There has been a stark rise in the number of hate groups in America. The divisive political climate is to blame.

The Southern Poverty Law Center has defined a hate group as “a group that has beliefs or practices that attack or malign an entire class of people, typically for their immutable characteristics.” Just a few months ago, at the end of 2018, an SPLC report came out and indicated the highest level of active hate groups in communities across America since 1971, when the organization was formed. The SPLC operates out of Montgomery, Alabama, as a nonprofit legal organization that advocates for public interest and civil rights litigation. The SPLC associates this apparent record rise in hatred with political polarization by the current two-party system, extremely high levels of public anti-immigrant sentiment and innovative channels of information subsequently assisting in the spreading of false reports or propaganda online. 

The number of hate groups in America has risen 30 percent since 2014. Similarly, from 2015 to 2017, there was a 30 percent increase in the number of hate crimes reported to the FBI. Additionally, after a widely covered riot and subsequent murder from a self-identified white supremacist in Charlottesville, Virginia, in 2017, at least 50 people were murder victims of right-wing violence in 2018 alone, according to the Anti-Defamation League. This number may seem insignificant due to the millions of Americans in today’s society, but this is the highest number of extremist-caused deaths since the infamous 1995 Oklahoma City bombing. That act was primarily orchestrated by two members of a radical right-wing survivalist group that left 168 innocent individuals murdered by the work of the alt-right extremists.

The SPLC has also attempted to link this rise in hate group prevalence to the hateful rhetoric of the Trump administration. When the ruler of the free world enjoys the right to lie without consequence to the American people, propaganda and political indoctrination of intolerance for specific groups of Americans is the result. 

Heidi Beirich, the director for the SPLC Intelligence report, said: “Rather than trying to tamp down hate, as presidents of both parties have done, President Trump elevates it with both his rhetoric and his policies. In doing so, he’s giving people across America the go ahead to act on their worst instincts. Trump has given voice to the rage and paranoia of white supremacists, and now there is a real danger that as extremists lose the hope they saw in his presidency, some will lash out against the people he has demonized and blamed for America's problems.” 

According to the SPLC, the number of hate groups in the nation was on a steady decline for the three years prior to the 2016 presidential election, but Trump’s administration gave a national speech platform to some of the most intolerant voices in our society. Although hate groups account for a small percentage of all Americans, they constitute and give a voice to the immoral, indoctrinated population who obsesses over the sentiment of these groups. The same report from the SPLC indicated a 50 percent increase in white nationalist hate groups in the United States from 2017 to 2018, going from 100 to 148 identified groups in a year.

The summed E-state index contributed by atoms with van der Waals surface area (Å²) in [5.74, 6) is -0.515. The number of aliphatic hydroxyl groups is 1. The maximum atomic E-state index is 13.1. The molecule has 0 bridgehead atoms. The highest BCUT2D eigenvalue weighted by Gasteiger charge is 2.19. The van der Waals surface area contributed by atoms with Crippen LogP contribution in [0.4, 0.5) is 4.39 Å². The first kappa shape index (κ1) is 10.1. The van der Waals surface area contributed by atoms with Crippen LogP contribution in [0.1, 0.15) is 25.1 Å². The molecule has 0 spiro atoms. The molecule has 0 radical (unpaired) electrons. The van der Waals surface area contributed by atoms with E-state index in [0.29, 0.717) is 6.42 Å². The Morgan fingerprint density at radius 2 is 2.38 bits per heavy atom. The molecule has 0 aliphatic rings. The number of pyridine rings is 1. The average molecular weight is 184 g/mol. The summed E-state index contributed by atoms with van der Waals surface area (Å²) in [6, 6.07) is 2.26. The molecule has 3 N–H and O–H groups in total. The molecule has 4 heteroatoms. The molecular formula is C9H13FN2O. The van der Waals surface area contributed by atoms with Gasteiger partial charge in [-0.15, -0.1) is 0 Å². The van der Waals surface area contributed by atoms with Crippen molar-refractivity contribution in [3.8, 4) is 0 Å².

But the trend of hate groups does not just mean increased intolerance from white communities against minorities, immigrants, LGBTQ rights and religious ethnicities. This phenomena of hatred has also seeded itself inside minority communities like Black Nationalists, who have increased their national prevalence from 193 hate groups in 2016 to 264 hate groups identified in 2018. 

This is an alarming trend that does not have any possible sustainable conclusions. If we allow this trend to continue unchecked, we will have put ourselves in no better of a situation than our country was prior to the 1964 Civil Rights Act, which outlawed racial segregation. It is going to take more than political leadership to inspire our citizens of this great nation to rise above hatred and intolerance and live up to its highest values of morality and humility. 

Richard Cohen, the president of the SPLC, had a strong statement assessing how we ought to begin to resurrect our civil and social community: “Hate has frayed the social fabric of our country. Knitting it back together will take the efforts of all segments of our society, our families, our schools, our houses of worship, our civic organizations and the business community.” 

The change of heart that Americans desperately need to experience is one that will not occur overnight. It is one that can be achieved gradually through the practice of tolerance, sympathy, wholeheartedness, respect and impartiality for one another as human beings. 

The biggest enemy to tolerance is an uneducated population. Educate yourself through verified channels of information, and you may begin to notice how the picture looks bigger now — and even more colorful. 

Nick Shook is a senior studying political science pre-law at Ohio University. Please note that the views and opinions of the columnists do not reflect those of The Post. Do you agree? Let Nick know by emailing him at ns258814@ohio.edu

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